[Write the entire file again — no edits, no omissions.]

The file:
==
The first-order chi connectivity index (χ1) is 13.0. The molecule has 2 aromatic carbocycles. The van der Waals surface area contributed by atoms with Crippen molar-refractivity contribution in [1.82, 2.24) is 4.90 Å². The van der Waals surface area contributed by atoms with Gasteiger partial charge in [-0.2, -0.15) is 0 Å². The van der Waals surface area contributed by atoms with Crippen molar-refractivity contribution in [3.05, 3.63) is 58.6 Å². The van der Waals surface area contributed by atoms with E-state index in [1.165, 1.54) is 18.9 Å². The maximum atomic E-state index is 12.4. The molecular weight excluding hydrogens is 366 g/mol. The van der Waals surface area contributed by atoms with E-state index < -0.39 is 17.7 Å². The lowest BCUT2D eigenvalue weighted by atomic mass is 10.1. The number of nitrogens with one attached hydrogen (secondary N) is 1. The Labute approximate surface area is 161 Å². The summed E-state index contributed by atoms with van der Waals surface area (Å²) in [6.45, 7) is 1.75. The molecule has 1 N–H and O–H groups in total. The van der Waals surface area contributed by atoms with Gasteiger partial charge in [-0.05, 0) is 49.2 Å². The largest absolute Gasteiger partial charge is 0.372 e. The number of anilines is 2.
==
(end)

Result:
The first-order chi connectivity index (χ1) is 13.0. The molecule has 2 aromatic carbocycles. The van der Waals surface area contributed by atoms with Crippen molar-refractivity contribution in [1.82, 2.24) is 4.90 Å². The van der Waals surface area contributed by atoms with Gasteiger partial charge in [-0.2, -0.15) is 0 Å². The van der Waals surface area contributed by atoms with Crippen molar-refractivity contribution in [3.05, 3.63) is 58.6 Å². The van der Waals surface area contributed by atoms with E-state index in [1.165, 1.54) is 18.9 Å². The maximum atomic E-state index is 12.4. The molecular weight excluding hydrogens is 366 g/mol. The van der Waals surface area contributed by atoms with E-state index < -0.39 is 17.7 Å². The lowest BCUT2D eigenvalue weighted by atomic mass is 10.1. The number of nitrogens with one attached hydrogen (secondary N) is 1. The Labute approximate surface area is 161 Å². The summed E-state index contributed by atoms with van der Waals surface area (Å²) in [6.45, 7) is 1.75. The molecule has 1 N–H and O–H groups in total. The van der Waals surface area contributed by atoms with Gasteiger partial charge in [-0.05, 0) is 49.2 Å². The largest absolute Gasteiger partial charge is 0.372 e. The number of anilines is 2.